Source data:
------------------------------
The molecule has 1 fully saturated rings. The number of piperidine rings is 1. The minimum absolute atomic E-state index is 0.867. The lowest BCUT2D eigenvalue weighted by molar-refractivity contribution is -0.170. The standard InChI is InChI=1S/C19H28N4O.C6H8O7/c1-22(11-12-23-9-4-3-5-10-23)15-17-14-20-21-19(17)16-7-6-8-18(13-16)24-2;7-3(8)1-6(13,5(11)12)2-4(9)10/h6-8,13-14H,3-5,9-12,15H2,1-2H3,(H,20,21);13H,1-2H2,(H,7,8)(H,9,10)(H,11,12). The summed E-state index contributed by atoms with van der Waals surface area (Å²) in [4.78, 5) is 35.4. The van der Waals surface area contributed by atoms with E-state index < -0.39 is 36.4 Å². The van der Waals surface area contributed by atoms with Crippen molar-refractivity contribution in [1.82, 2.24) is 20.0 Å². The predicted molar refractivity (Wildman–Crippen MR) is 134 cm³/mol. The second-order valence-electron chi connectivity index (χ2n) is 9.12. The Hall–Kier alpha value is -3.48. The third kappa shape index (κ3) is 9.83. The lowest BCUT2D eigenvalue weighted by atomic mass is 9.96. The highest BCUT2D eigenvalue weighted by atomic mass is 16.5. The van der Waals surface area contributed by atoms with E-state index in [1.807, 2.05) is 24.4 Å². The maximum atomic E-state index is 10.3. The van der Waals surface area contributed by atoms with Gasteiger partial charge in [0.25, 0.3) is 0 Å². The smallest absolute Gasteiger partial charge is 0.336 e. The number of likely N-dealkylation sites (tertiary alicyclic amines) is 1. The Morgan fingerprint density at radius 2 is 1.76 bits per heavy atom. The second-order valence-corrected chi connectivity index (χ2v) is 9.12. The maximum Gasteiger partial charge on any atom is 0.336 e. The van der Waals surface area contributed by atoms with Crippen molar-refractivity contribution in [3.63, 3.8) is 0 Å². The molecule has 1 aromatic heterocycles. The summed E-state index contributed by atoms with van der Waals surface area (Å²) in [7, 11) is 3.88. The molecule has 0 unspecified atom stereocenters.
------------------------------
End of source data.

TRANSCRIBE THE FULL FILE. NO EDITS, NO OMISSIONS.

The molecule has 1 fully saturated rings. The number of piperidine rings is 1. The minimum absolute atomic E-state index is 0.867. The lowest BCUT2D eigenvalue weighted by molar-refractivity contribution is -0.170. The standard InChI is InChI=1S/C19H28N4O.C6H8O7/c1-22(11-12-23-9-4-3-5-10-23)15-17-14-20-21-19(17)16-7-6-8-18(13-16)24-2;7-3(8)1-6(13,5(11)12)2-4(9)10/h6-8,13-14H,3-5,9-12,15H2,1-2H3,(H,20,21);13H,1-2H2,(H,7,8)(H,9,10)(H,11,12). The summed E-state index contributed by atoms with van der Waals surface area (Å²) in [4.78, 5) is 35.4. The van der Waals surface area contributed by atoms with E-state index < -0.39 is 36.4 Å². The van der Waals surface area contributed by atoms with Crippen molar-refractivity contribution in [1.82, 2.24) is 20.0 Å². The predicted molar refractivity (Wildman–Crippen MR) is 134 cm³/mol. The second-order valence-electron chi connectivity index (χ2n) is 9.12. The Hall–Kier alpha value is -3.48. The third kappa shape index (κ3) is 9.83. The lowest BCUT2D eigenvalue weighted by atomic mass is 9.96. The highest BCUT2D eigenvalue weighted by atomic mass is 16.5. The van der Waals surface area contributed by atoms with E-state index in [1.807, 2.05) is 24.4 Å². The maximum atomic E-state index is 10.3. The van der Waals surface area contributed by atoms with Gasteiger partial charge in [0.25, 0.3) is 0 Å². The smallest absolute Gasteiger partial charge is 0.336 e. The number of likely N-dealkylation sites (tertiary alicyclic amines) is 1. The Morgan fingerprint density at radius 2 is 1.76 bits per heavy atom. The second-order valence-corrected chi connectivity index (χ2v) is 9.12. The maximum Gasteiger partial charge on any atom is 0.336 e. The van der Waals surface area contributed by atoms with Crippen molar-refractivity contribution in [3.63, 3.8) is 0 Å². The molecule has 1 aromatic heterocycles. The summed E-state index contributed by atoms with van der Waals surface area (Å²) in [7, 11) is 3.88. The molecule has 0 unspecified atom stereocenters.